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何冠男毕业设计.docx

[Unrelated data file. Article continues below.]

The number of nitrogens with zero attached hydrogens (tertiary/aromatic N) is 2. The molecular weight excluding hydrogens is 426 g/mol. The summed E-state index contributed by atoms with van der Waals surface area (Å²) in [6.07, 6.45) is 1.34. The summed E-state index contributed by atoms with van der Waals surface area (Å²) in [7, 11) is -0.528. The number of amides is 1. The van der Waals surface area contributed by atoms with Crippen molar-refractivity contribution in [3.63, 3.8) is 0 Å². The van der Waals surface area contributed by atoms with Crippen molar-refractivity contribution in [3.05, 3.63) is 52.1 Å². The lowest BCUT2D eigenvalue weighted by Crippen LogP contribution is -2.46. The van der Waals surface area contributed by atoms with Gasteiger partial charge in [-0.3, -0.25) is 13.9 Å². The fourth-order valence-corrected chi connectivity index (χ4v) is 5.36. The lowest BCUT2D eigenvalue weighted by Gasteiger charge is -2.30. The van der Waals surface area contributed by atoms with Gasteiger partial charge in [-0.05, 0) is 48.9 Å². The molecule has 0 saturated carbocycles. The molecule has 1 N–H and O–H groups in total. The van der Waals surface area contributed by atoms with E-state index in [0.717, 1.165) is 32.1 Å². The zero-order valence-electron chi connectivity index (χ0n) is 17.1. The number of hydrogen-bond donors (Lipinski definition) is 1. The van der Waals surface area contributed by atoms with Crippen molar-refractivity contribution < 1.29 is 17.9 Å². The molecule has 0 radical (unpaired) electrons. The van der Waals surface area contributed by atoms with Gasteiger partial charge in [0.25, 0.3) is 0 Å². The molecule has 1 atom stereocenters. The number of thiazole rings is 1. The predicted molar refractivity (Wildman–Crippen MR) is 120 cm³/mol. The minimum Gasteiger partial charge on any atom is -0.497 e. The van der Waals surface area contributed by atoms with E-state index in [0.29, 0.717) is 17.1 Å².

1068 J. Opt. Soc. Am. A / Vol. 12, No. 5 / May 1995 Moharam et al. ulation for stable and efficient implementation of the rigorous coupled-wave analysis of binary gratings M. G. Moharam, Eric B. Grann, and Drew A. Pommet Center for Research and Education in Optics and Lasers, University of Central Florida, Orlando, Florida 32816 T. K. Gaylord School of Electrical and Computer Engineering, Georgia Institute of Technology, Atlanta, Georgia 30332 Received August 24, 1994; accepted October 12, 1994; revised manuscript received November 7, 1994 The rigorous coupled-wave analysis technique for describing the diffraction of electromagnetic waves by peri- odic grating structures is reviewed. ulations for a stable and efficient numerical implementation of the analysis technique are presented for one-dimensional binary gratings for both TE and TM polarization and for the general case of conical diffraction. It is shown that by exploitation of the symmetry of the diffraction prob- lem a very efficient ulation, with up to an order-of-magnitude improvement in the numerical efficiency, is produced. The rigorous coupled-wave analysis is shown to be inherently stable. The sources of potential numerical problems associated with underflow and overflow, inherent in digital calculations, are presented. A ulation that anticipates and preempts these instability problems is presented. The calculated diffrac- tion efficiencies for dielectric gratings are shown to converge to the correct value with an increasing number of space harmonics over a wide range of parameters, including very deep gratings. The effect of the number of harmonics on the convergence of the diffraction efficiencies is investigated. More field harmonics are shown to be required for the convergence of gratings with larger grating periods, deeper gratings, TM polarization, and conical diffraction. 1. INTRODUCTION Over the past 10 years the rigorous coupled-wave analysis RCWA has been the most widely used for the accurate analysis of the diffraction of electromag- netic waves by periodic structures. It has been used successfully and accurately to analyze both holographic and surface-relief grating structures. It has been u- lated to analyze transmission and reflection planar dielec- tric absorption holographic gratings, arbitrary profiled dielectric metallic surface-relief gratings, multipld holographic gratings, two-dimensional surface-relief grat- ings, and anisotropic gratings for both planar and conical diffraction.19 The RCWA is a relatively straightforward technique for obtaining the exact solution of Maxwells equations for the electromagnetic diffraction by grating structures. It is a noniterative, deterministic technique utilizing a state-variable that converges to the proper so- lution without inherent numerical instabilities. The ac- curacy of the solution obtained depends solely on the number of terms in the field space-harmonic expansion, with conservation of energy always being satisfied. Our purpose in this paper is to present a detailed re- view of the RCWA and to provide a step-by-step guide for its efficient and stable implementation. A simple com- pact ulation for the efficient and stable numerical implementation of the RCWA for one-dimensional, rectangular-groove binary surface-relief dielectric grat- ings is presented. ulations for TE and TM polar- ization and for the conical-diffraction configuration are included. It is shown that a very efficient ulation, with up to an order-of-magnitude improvement in the numerical efficiency, can be achieved by exploitation of the symmetry of the diffraction problem. The technique is shown to be fundamentally stable. The criteria for numerical stability are 1 energy conservation and 2 convergence to the proper solution with an increasing number of field harmonics for all the grating and the incident-wave parameters. Potential numerical difficul- ties can be preempted by proper ulation and nor- malization. Specifically, the nonpropagating evanescent space harmonics in the grating region must be properly handled in the numerical implementation. The effect of the number of terms in the field space-harmonic ex- pansion on the convergence of the diffraction efficiency is investigated. It is shown that for dielectric gratings, even very deep gratings, the calculated diffraction effi- ciencies always converge to the correct value as the num- ber of space harmonics increases. As expected, more field space harmonics are required for the convergence of gratings with larger grating periods, deeper gratings, TM polarization, and conical diffraction. 2. ULATION The general three-dimensional binary grating diffraction problem is depicted in Fig. 1. A linearly polarized elec- tromagnetic wave is obliquely incident at an arbitrary an- gle of incidence u and at an azimuthal angle f upon a binary dielectric or lossy grating. The grating period L is, in general, composed of several regions with differing refractive indices. The grating is bound by two differ- ent media with refractive indices nI and nII. In the for- 0740-3232/95/041068-0906.00 1995 Optical Society of America Moharam et al. Vol. 12, No. 5 / May 1995 / J. Opt. Soc. Am. A 2 gx j U Fig. 1. Geometry for the binary rectangular-groove grating 3. PLANAR DIFFRACTION TE POLARIZATION The incident normalized electric field that is normal to the plane of incidence is given by Einc, y expf2jk0nI ssin u x 1 cos u zdg , 3 where k0 2pyl0 and l0 is the wavelength of the light in free space. The normalized solutions in region I s0 , zd and in region II sz . dd are given by EI, y Einc, y 1 P Ri expf2j skxi x 2 kI,zi zdg , 4 i EII, y P Ti exph2j fkxi x 2 kII, zi sz 2 ddgj , 5 i where kxi is determined from the Floquet condition and is given by kxi k0fnI sin u 2 isl0yLdg 6 and where 1k0fn,2 2 skxiyk0 d2g1/2 k0 n, . kxi , diffraction problem analyzed herein. kL ,zi 2jk fsk yk d 2 n 2 g1/2 k . k n 0 xi 0 , xi 0 , mulation presented here, without any loss of generality, the normal to the boundary is in the z direction, and the grating vector is in the x direction. In the grating region s0 , z , dd the periodic relative permittivity is expand- able in a Fourier series of the , I, II . 7 Ri is the normalized electric-field amplitude of the ith backward-diffracted reflected wave in region I. Ti is the normalized electric-field amplitude of the forward- diffracted transmitted wave in region II. The magnetic sxd X h exp j 2ph , 1 fields in regions I and II may be obtained from Maxwells equation h L where h is the hth Fourier component of the relative permittivity in the grating region, which is complex for lossy or nonsymmetric dielectric gratings. For simple grating structures with alternating regions of refractive indices nrd sridged and ngr sgrooved the Fourier harmonics are given by sinsphf d H vm 3 E , 8 where m is the permeability of the region and v is the angular optical frequency. In the grating region s0 , z , dd the tangential electric y-component and magnetic xcomponent fields may be expressed with a Fourier expansion in terms of the space- 0 nrd2f 1 ngr 2s1 2 f d, h snrd2 2 ngr 2 d , ph 2 harmonic fields as Egy X Syi szdexps2jkxi xd , 9 i where f is the fraction of the grating period occupied by the region of index nrd and 0 is the average value of the relative permittivity, not the permittivity of free space. The general approach for solving the exact electro- Hgx 2j e0 m0 1/2 X xi szdexps2jkxi i xd , 10 magnetic-boundary-value problem associated with the diffraction grating is to find solutions that satisfy Maxwells equations in each of the three , grat- ing, and output regions and then match the tangen- tial electric- and magnetic-field components at the two boundaries. For the case of planar diffraction sf 0d where e0 is the permittivity of free space. Syi szd and Uxi szd are the normalized amplitudes of the ith space- harmonic fields such that Egy and Hgx satisfy Maxwells equation in the grating region, i.e., Egy z j vm0 Hgx , 11 the incident polarization may be decomposed into a TE- and a TM-polarization problem, which are handled H j ve sxdE 1 Hgz . 12 independently. Here all the forward- and the backward- diffracted orders lie in the same plane the plane of inci- dence, the x z plane. For the general three-dimensional problem sf f i 0d, or conical diffraction, the wave vectors of the diffracted orders lie on the surface of a cone, and the perpendicular and the parallel components of the 0 gy z x Substituting Eqs. 9 and 10 into Eqs. 11 and 12 and eliminating Hgz , we obtain the coupled-wave equations Syi z k0Uxi , electric and the magnetic fields are coupled and must be obtained simultaneously. The three cases are considered separately in Sections 3 5. Uxi z kxi 2 k0 Syi 2 k0 X si2pd Syp , 13 p 1070 J. Opt. Soc. Am. A / Vol. 12, No. 5 / May 1995 Moharam et al. , or, in matrix , or, in matrix , Syy sz0d 0 I Sy 14 di0 I 1 fRg W WX c1 , Uxy sz0d A 0 Ux which may be reduced to jnI cos u di0 2j YI V 2VX c2 21 f 2Syy sz0d2g fAgfSy g , 15 where z0 k0z and A Kx 2 2 E , 16 where E is the matrix ed by the permittivity har- monic components, with the i, p element being equal to si2pd; Kx is a diagonal matrix, with the i, i element being equal to kxiyk0; and I is the identity matrix. Note that A, Kx , and E are sn 3 nd matrices, where n is the num- and at z d n X wi, m fcm1 exps2k0qmdd 1 cm2g Ti , 22 m1 n X vi, m fcm1 exps2k0qmdd 2 cm2g j skII, ziyk0dTi , m1 23 or, in matrix , ber of space harmonics retained in the field expansion, WX W c1 I with the ith row of the matrix corresponding to the ith space harmonic. The s2n 3 2nd matrix in Eq. 14 thus VX 2V c2 j YII fT g , 24 becomes an sn 3 nd matrix in Eq. 15. We solve the set of the coupled-wave equations by cal- culating the eigenvalues and the eigenvectors associated with the matrix A. The simplification step taken from Eq. 14 to Eq. 15 effectively reduces the overall com- putational time of the eigenvalue problem by a factor of 8. Moreover, for symmetric gratings, the matrix A is symmetric for dielectric or Hermitian for lossy binary gratings. Hence a significant enhancement in the com- putational efficiency and a reduction in the computer memory requirement can be achieved by use of an ap- propriate eigenvalue software package. The space har- monics of the tangential electric and magnetic fields in the grating region are then given by n where di0 1 for i 0 and di0 0 for i fi 0 and X, YI, and YII are diagonal matrices with the diagonal ele- ments exps2k0qmdd, skI,ziyk0d, and skII,ziyk0d, respectively. Equations 21 and 24 are solved simultaneously for the forward- and backward-diffracted amplitudes Ti and Ri. Numerical overflow is successfully preempted by the normalization process; i.e., at both boundaries Eqs. 19 23 the arguments of the exponential are al- ways negative. One may significantly improve numeri- cal efficiency by eliminating Ri from Eqs. 19 and 20 and Ti from Eqs. 22 and 23, solving the resulting set of equations for the cm1 coefficients, and then substituting these coefficients back into Eqs. 21 and 24 to calculate Ri and Ti. However, attempts to solve Eq. 24 for cm1 and cm2 in terms of Ti and then substitute for cm1 and Syi szd P wi, m hcm1 exps2k0qmzd c 2 in Eq. 21 to determine T and R will probably cause m1 m i i 1 cm2 expfk0qmsz 2 ddgj , 17 n numerical errors. This is due to possible zero columns on the left-hand sides of Eqs. 21 and 24, which result from very small terms in the diagonal matrix X when some of Uxi szd P vi, m h2cm1 exps2k0qmzd m1 1 cm2 expfk0 qmsz 2 ddgj , 18 the generally complex eigenvalues have a large positive real part. The diffraction efficiencies are defined as kI, zi , where wi, m and qm are the elements of the eigenvector matrix W and the positive square root of the eigenvalues DEri Ri Rip Re k0nI cos u of the matrix A, respectively. The quantity vi, m qmwi, m is the i, m element of the matrix V 5 WQ, where Q is a diagonal matrix with the elements qm. The quantities DEti Ti Ti p Re kII, zi . k0nI cos u 25 cm 1 and cm2 are unknown constants to be determined from the boundary conditions. Note that the exponential terms involving the positive square root of the eigenvalues are normalized to prevent possible numerical overflow, as is shown below. We calculate the amplitudes of the diffracted fields Ri and Ti together with cm1 and cm2 by matching the tangential electric- and magnetic-field components at the two boundaries. At the boundary sz 0d n The sum of the reflected and the transmitted diffrac- tion efficiencies given by Eq. 25 must be unity for loss- less gratings. This sum is independent of the number of space harmonics retained in the field expansion, which de- termines the accuracy of the individual diffracted orders. 4. PLANAR DIFFRACTION TM POLARIZATION The incident normalized magnetic field is normal to the di0 1 Ri P wi, m fcm1 1 cm2 exps2k0qmddg , 19 m1 plane of incidence and may be written as j fnI cos u di0 2 skI, ziyk0dRi g n P vi, m fcm1 2 cm2 exps2k0qmddg , 20 m1 Hinc, y expf2jk0nIssin u x 1 cos u zdg . 26 The normalized solutions in region I s0 , zd and region II sz . dd are given, respectively, by Moharam et al. Vol. 12, No. 5 / May 1995 / J. Opt. Soc. Am. A 4 , HI, y Hinc, y 1 P Ri expf2j skxi x 2 kI, zi zdg , 27 i Sxi szd n P vi, mh2cm1 exps2k0qmzd m1 HII, y P Ti exph2jfkxi x 1 kII, zi sz 2 ddgj , 28 i 1 cm 2 expfk0qm sz 2 ddgj , 38 where kxi , kI, zi , and kII, zi are defined as in Eqs. 6 and 7. Ri is the normalized magnetic-field amplitude of the ith backward-diffracted reflected wave in region I. Ti is the normalized magnetic-field amplitude of the forward- diffracted transmitted wave in region II. The magnetic- field vectors in the two regions can be obtained from Maxwells equation 2j where wi, m and qm are the elements of the eigenvector matrix W and the positive square root of the eigenvalues of the matrix EB, respectively. The quantities vi, m are the elements of the product matrix V E21WQ, with Q being a diagonal matrix with the diagonal elements qm. The quantities cm1 and cm2 are unknown constants to be determined from the boundary conditions. Again, note that the exponential terms involving the positive square root of the eigenvalues are n